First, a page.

As an example, imagine a video game using a 400x400 grid to partition a million particles which move around and bounce off of each other to accelerate collision detection. In that case, a pretty efficient way to store that is to store 160,000 singly-linked lists, which translates to 160,000 32-bit integers in my case (~640 kilobytes) and one 32-bit integer overhead per particle. Now as particles move around on the screen, all we have to do is update a few 32-bit integers to move a particle from one cell to the other, like so:

enter image description here

... with the next index ("pointer") of a particle node serving as either an index to the next particle in the cell or the next free particle to reclaim if the particle has died (basically a free list allocator implementation using indices):

enter image description here

The linear-time removal from a cell isn't actually an overhead since we're processing the particle logic by iterating through the particles in a cell, so a doubly-linked list would just add overhead of a kind that isn't beneficial at all in my case just as a tail wouldn't benefit me at all either.

A tail pointer would double the memory usage of the grid as well as increasing the number of cache misses. It also requires insertion to require a branch to check if the list is empty instead of being branchless. Making it a doubly-linked list would double the list overhead of each particle. 90% of the time I use linked lists, it's for cases like these, and so a tail pointer would actually be relatively quite expensive to store.

So 4-8 bytes actually isn't trivial in most of the contexts in which I use linked lists in the first place. Just wanted to chip in there since if you are using a data structure to store a boatload of elements, then 4-8 bytes may not always be so negligible. I actually use linked lists to reduce the number memory allocations and amount of memory required as opposed to, say, storing 160,000 dynamic arrays that grow for the grid which would have an explosive memory use (typically one pointer plus two integers at least per grid cell along with heap allocations per grid cell as opposed to just one integer and zero heap allocations per cell).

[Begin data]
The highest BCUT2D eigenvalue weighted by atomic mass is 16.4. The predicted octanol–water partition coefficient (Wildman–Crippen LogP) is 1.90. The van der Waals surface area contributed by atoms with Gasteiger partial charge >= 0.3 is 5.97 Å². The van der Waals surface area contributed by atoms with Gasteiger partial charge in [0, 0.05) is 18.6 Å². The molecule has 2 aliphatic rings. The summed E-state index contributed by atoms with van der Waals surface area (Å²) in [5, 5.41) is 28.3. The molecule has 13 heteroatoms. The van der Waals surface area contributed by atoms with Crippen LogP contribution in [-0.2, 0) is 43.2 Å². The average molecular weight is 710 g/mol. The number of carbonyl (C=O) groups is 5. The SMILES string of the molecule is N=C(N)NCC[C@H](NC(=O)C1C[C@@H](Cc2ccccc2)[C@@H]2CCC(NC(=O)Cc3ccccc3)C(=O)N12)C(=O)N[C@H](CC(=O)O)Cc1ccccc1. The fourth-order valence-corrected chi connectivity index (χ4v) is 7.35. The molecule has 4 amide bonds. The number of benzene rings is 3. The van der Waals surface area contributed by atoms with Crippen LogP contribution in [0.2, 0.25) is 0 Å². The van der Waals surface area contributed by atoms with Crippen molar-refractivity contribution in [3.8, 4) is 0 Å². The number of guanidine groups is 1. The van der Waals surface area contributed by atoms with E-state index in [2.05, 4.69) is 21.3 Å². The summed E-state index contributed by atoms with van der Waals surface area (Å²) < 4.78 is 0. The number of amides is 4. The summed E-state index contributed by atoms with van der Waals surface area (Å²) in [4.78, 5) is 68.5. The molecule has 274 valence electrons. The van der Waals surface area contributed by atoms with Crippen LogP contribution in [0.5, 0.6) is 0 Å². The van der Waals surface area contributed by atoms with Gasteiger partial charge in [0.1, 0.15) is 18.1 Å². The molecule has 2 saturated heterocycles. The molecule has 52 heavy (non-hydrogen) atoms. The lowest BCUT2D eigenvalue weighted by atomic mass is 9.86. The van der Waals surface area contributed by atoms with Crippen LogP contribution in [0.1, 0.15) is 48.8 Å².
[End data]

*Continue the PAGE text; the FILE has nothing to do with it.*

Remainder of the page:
I often find many people reaching for linked lists for their constant-time complexity associated with front/middle removal and front/middle insertion when LLs are often a poor choice in those cases due to their general lack of contiguity. Where LLs are beautiful to me from a performance standpoint is the ability to just move one element from one list to another by just manipulating a few pointers, and being able to achieve a variable-sized data structure without a variable-sized memory allocator (since each node has a uniform size, we can use free lists, e.g.). If each list node is being individually allocated against a general-purpose allocator, that's usually when linked lists fare much worse compared to the alternatives, and it's often through misguided use in those contexts where they end up getting a bad reputation in languages like C++.

I would instead suggest that for most of the cases where linked lists serve as a very effective optimization over straightforward alternatives, the most useful forms are generally singly-linked, only need a head pointer, and do not require a general-purpose memory allocation per node and can instead often just pool memory already allocated per node (from a big array already allocated in advance, e.g.). Also each SLL would generally store a very small number of elements in those cases, like edges connected to a graph node (many tiny linked lists as opposed to one massive linked list).

It's also worth keeping in mind that we have a boatload of DRAM these days but that's the second slowest type of memory available. We're still at something like 64 KB per core when it comes to the L1 cache with 64-byte cache lines. As a result, those little byte savings can really matter in a performance-critical area like the particle sim above when multiplied millions of times over if it means the difference between storing twice as many nodes into a cache line or not, e.g.